Monday’s 22.1-cent drop in December natural gas futures to $4.824 had traders debating whether the rally from Sept. 4 was now officially over or whether the pullback represented a mere pit stop on the way to yet higher values.
After reaching a high of $5.031 in early regular session trading Monday, the prompt-month contract plummeted for much of the rest of the day, notching a low of $4.817 just before the close.
“Obviously our rally from early September has stalled. The December contract got up near $6 during the middle of October and then died out,” a Washington, DC-based broker told NGI. “Things have been weak since then. In our view this is still the correction in a larger bullish move that we expected to see. If this drop is a two-wave from an Elliott Wave point of view, two-waves are often very violent and retrace much of — if not all of — the one-wave up. Basically, it is the return of all the people who knew this was an overpriced market. They were scared to death during the run-up of September and October, but now have returned with confidence to sell the hell out of it.”
The broker noted that people have reason for the return in confidence toward lower prices. “We are starting to see the return of some of the shut-in production,” he said. “Just the other day ConocoPhillips reported that 300,000 cubic feet per day of shut-in volumes were recently returned to the market. BP said recently that their North American natural gas business is cash flow positive at approximately $4 and that production growth would resume in a $6 market in 2010. These guys are basically mimicking the behavior of OPEC. When prices are low, everyone has good discipline and shuts in production. As prices rise, some of the producers say, ‘Well, I need to make a little bit here, so I’m going to start producing at $5.’ Everyone follows and produces a little bit as well. All those ‘little bits’ add up to a lot and then you have the increasing demand, which is creeping back, start to be offset by the resumption of supply coming back on the market.”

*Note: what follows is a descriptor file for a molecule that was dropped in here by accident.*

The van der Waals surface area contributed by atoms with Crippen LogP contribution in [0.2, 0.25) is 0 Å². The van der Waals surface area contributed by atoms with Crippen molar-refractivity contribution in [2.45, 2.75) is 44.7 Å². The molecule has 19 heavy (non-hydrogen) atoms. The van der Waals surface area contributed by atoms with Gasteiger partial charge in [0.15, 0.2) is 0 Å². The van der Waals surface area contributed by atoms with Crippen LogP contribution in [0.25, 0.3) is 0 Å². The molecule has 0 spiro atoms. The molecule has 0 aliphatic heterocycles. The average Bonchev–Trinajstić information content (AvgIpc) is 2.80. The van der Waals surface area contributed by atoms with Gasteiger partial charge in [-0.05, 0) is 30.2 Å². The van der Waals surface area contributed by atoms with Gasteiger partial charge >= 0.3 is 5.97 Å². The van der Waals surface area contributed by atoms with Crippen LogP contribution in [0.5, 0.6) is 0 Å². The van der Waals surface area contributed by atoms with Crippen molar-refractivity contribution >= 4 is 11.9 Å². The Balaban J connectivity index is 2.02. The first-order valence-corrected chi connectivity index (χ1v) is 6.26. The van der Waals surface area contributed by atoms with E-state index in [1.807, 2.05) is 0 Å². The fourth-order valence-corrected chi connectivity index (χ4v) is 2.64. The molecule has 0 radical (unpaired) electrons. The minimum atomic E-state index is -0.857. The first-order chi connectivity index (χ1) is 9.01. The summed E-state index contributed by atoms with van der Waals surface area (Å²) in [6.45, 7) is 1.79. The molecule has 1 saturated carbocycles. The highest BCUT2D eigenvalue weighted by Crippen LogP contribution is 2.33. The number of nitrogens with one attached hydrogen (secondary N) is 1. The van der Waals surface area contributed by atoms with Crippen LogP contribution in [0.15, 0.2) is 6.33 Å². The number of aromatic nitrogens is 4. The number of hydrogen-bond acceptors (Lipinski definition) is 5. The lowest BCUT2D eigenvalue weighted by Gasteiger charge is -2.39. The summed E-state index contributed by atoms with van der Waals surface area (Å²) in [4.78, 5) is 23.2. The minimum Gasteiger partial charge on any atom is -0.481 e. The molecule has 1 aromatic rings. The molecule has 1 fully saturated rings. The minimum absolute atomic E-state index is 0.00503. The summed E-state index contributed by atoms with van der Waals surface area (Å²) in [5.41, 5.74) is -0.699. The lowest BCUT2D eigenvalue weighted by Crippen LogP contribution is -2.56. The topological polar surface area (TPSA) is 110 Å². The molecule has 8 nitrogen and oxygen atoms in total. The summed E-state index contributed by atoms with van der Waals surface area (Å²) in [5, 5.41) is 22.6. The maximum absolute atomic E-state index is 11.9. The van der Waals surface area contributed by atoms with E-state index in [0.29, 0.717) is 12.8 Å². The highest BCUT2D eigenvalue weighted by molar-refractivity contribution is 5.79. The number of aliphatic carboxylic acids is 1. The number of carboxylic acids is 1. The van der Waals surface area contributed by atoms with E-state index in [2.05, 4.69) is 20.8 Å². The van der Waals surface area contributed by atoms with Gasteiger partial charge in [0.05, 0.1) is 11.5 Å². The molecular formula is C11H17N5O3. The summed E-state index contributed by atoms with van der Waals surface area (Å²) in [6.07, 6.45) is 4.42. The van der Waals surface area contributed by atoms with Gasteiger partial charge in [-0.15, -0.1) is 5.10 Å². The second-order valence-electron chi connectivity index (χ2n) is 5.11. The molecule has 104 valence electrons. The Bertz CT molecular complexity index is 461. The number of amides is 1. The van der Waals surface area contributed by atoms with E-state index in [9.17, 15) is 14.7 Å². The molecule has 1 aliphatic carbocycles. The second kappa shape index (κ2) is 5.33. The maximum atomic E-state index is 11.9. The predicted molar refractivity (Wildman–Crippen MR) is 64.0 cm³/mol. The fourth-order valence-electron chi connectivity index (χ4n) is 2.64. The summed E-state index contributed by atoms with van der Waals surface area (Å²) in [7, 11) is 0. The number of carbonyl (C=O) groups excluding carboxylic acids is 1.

Reiterating and clarifying his bullish stance, the broker said prices will not trend higher unflinchingly. “While we are bullish on this thing, it is going to be very choppy back and forth for a good while,” he said. “We will not immediately shoot back up to $14. We’re back to a good old battle between supply and demand, but the X factor is what type of winter we end up seeing. In the near term, a key support number comes in around $4.750. Below that we’ve got $4.600 and $4. If we break those, then obviously the $2.409 low for the move from Sept. 4 becomes the ultimate support line. If we were to see a significant breach of that level, then we’re not looking at a corrective two-wave lower and we’ve got a whole new ball game.”
Some weekend updates to weather forecasts are calling for warmer temperatures throughout the Midwest in the near term. MDA EarthSat in its morning six- to 10-day forecast reports that “the forecast has trended warmer across the Midwest from [Sunday’s] update, particularly during the first half when strong aboves [normal temperatures] are expected in the north. After a cool start, the East should warm to above normal mid to late period as a strong upper ridge arrives.”
On Friday the Commodity Futures Trading Commission (CFTC) reported increased interest in the short side of the market by the managed money sector in its weekly Commitments of Traders Report. For the week ending Oct. 27, managed money held 126,937 long positions and 166,698 short positions, including both futures and options. The long holdings are lower by 2,382 contracts and the short positions are greater by 5,124. For the five trading days ending Oct. 27 the now-expired November futures contract fell 60.4 cents to $4.557. Total open interest in natural gas futures and options stands at 922,926 contracts.
The gain in short interest notwithstanding, fund traders see managed money looking for a spot to go long. “People are lining up to be bullish; they are trying to be bullish, but the rollover gap is keeping everyone cautious,” said a Texas fund trader. When the December contract became spot on Thursday, it left a large gap on the daily bar charts between the mid $4.60s and mid $4.90s.
The trader added that it was the sentiment of the managed money community that the market is looking for a pullback to buy, but “traders are worried that the rollover gap might be filled and thus any market support would be lost. To me when you are looking for a pullback, you often don’t get the entire move you were seeking, and the market gets away and starts to go up.”
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